When outrageous initiatives first roll-out, those targeted often take a wait-and-see attitude. Why worry until the measure earns a place on the ballot?
Since learning that animal activists want to put Initiative 16 on the 2022 Colorado ballot, the state’s agriculture industry has instead already gone to DEFCON 1 status. That’s because I-16 is being viewed as a “win or die” issue for Colorado’s including its:
- $5 billion livestock industry.
- $1 billion beef export market.
- Beef and lamb processing jobs, thousands of them.
- Rodeos, county fairs, and horse shows–all would end.
“The National Western Stock Show is firmly against proposition 16,” says Paul Andrews, president, and CEO. “We’ve joined with the Colorado Cattlemen’s Association, Colorado Livestock Association, Colorado Farm Bureau, their organizations to oppose Initiative 16 (the PAUSE act).”
Andrews promised to “use all necessary influence, to see that the measure defeated in every political circle” Denver’s 115-year old National Western is one of the most prestigious of its kind.
The state’s farm and ranch community say their community has been targeted by “animal rights extremists who want to destroy livestock production and agriculture in Colorado.”
They further claim the PAUSE act is a weaponized vehicle with these elements:
- Eliminates long-accepted animal husbandry practices, making animal cruelty prosecutions possible for common feeding, sheltering, and transportation practices.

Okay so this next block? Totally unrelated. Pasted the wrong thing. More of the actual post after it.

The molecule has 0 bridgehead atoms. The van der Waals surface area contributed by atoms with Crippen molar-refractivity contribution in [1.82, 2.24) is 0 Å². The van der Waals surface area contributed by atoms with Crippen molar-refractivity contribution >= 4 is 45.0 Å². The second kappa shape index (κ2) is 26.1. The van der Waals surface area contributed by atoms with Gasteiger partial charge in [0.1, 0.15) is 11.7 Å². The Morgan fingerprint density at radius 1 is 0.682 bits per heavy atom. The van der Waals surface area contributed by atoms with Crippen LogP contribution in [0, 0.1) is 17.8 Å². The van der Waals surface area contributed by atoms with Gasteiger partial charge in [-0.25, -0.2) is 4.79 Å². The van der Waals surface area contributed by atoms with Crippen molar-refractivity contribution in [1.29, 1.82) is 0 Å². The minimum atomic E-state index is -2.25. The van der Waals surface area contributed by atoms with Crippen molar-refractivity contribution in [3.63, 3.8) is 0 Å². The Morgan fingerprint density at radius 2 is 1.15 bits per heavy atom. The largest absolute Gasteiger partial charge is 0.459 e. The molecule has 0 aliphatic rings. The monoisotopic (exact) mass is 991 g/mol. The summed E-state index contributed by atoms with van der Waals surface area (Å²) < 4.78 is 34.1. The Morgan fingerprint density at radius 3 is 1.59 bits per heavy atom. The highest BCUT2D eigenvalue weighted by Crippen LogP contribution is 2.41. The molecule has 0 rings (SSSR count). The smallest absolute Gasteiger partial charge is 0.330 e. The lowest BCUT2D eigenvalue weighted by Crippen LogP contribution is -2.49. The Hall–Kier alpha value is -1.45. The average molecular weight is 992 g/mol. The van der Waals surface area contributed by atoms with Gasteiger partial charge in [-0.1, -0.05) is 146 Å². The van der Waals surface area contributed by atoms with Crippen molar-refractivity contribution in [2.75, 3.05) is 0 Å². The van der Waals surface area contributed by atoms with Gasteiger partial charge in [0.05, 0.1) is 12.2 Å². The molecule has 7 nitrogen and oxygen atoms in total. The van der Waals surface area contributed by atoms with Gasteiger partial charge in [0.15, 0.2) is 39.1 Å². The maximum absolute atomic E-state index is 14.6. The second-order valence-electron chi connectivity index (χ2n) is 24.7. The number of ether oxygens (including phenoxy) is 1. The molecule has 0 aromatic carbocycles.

- Bans the slaughter of animals that have lived for less than 25 percent of their “natural” lifespan.
- Criminalizes such veterinary and animal husbandry practices as spaying and neutering, birthing assistance, reproductive practices including artificial insemination, pregnancy diagnosis, fertility testings, etc.
- Changes state statutory language to change common animal care practices into “cruelty to animals.”
Colorado agriculture organized “Coloradoans for Animal Care” to oppose I-16. Greg Henderson, writing in the Drovers online magazine, reported on this early win.
“As you might expect, Colorado ranches are angered by the prospect of Initiative #16 making it onto the 2022 ballot”, he wrote. “They’ve already called on Governor Polis to speak out against the measure, and to his credit, a spokesman for the governor said Polis “agrees with farmers and ranchers that the PAUSE ballot initiative would hurt Colorado and destroy jobs, and he opposes it.”
I-16 must obtain 124,632 valid signatures while making other procedure deadlines of the process to qualify for the 2022 ballot.
(To sign up for a free subscription to Food Safety News, click here.)